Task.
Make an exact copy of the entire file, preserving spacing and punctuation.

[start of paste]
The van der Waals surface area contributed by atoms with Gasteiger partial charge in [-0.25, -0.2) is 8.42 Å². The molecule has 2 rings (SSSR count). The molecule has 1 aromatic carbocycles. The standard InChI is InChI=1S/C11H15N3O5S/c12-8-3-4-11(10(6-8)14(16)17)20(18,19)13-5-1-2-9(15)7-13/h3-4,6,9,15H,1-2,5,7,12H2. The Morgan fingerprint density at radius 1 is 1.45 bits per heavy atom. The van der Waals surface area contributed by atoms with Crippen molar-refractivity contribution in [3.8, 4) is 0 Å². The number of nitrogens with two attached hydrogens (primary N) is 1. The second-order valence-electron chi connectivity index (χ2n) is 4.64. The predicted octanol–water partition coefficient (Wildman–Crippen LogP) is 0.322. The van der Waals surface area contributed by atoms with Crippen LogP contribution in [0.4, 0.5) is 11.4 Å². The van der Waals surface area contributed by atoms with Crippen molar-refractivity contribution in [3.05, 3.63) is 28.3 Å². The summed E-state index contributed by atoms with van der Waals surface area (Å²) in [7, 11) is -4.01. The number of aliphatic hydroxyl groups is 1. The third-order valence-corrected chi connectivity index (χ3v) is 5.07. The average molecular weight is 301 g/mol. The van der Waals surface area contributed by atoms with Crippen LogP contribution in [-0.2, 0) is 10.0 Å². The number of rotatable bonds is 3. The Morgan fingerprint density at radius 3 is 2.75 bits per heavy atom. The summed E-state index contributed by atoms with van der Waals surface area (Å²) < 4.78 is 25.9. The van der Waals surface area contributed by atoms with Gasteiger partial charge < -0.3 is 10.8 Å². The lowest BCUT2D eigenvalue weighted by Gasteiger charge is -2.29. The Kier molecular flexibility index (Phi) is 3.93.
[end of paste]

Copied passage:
The van der Waals surface area contributed by atoms with Gasteiger partial charge in [-0.25, -0.2) is 8.42 Å². The molecule has 2 rings (SSSR count). The molecule has 1 aromatic carbocycles. The standard InChI is InChI=1S/C11H15N3O5S/c12-8-3-4-11(10(6-8)14(16)17)20(18,19)13-5-1-2-9(15)7-13/h3-4,6,9,15H,1-2,5,7,12H2. The Morgan fingerprint density at radius 1 is 1.45 bits per heavy atom. The van der Waals surface area contributed by atoms with Crippen molar-refractivity contribution in [3.8, 4) is 0 Å². The number of nitrogens with two attached hydrogens (primary N) is 1. The second-order valence-electron chi connectivity index (χ2n) is 4.64. The predicted octanol–water partition coefficient (Wildman–Crippen LogP) is 0.322. The van der Waals surface area contributed by atoms with Crippen LogP contribution in [0.4, 0.5) is 11.4 Å². The van der Waals surface area contributed by atoms with Crippen molar-refractivity contribution in [3.05, 3.63) is 28.3 Å². The summed E-state index contributed by atoms with van der Waals surface area (Å²) in [7, 11) is -4.01. The number of aliphatic hydroxyl groups is 1. The third-order valence-corrected chi connectivity index (χ3v) is 5.07. The average molecular weight is 301 g/mol. The van der Waals surface area contributed by atoms with Crippen LogP contribution in [-0.2, 0) is 10.0 Å². The number of rotatable bonds is 3. The Morgan fingerprint density at radius 3 is 2.75 bits per heavy atom. The summed E-state index contributed by atoms with van der Waals surface area (Å²) < 4.78 is 25.9. The van der Waals surface area contributed by atoms with Gasteiger partial charge < -0.3 is 10.8 Å². The lowest BCUT2D eigenvalue weighted by Gasteiger charge is -2.29. The Kier molecular flexibility index (Phi) is 3.93.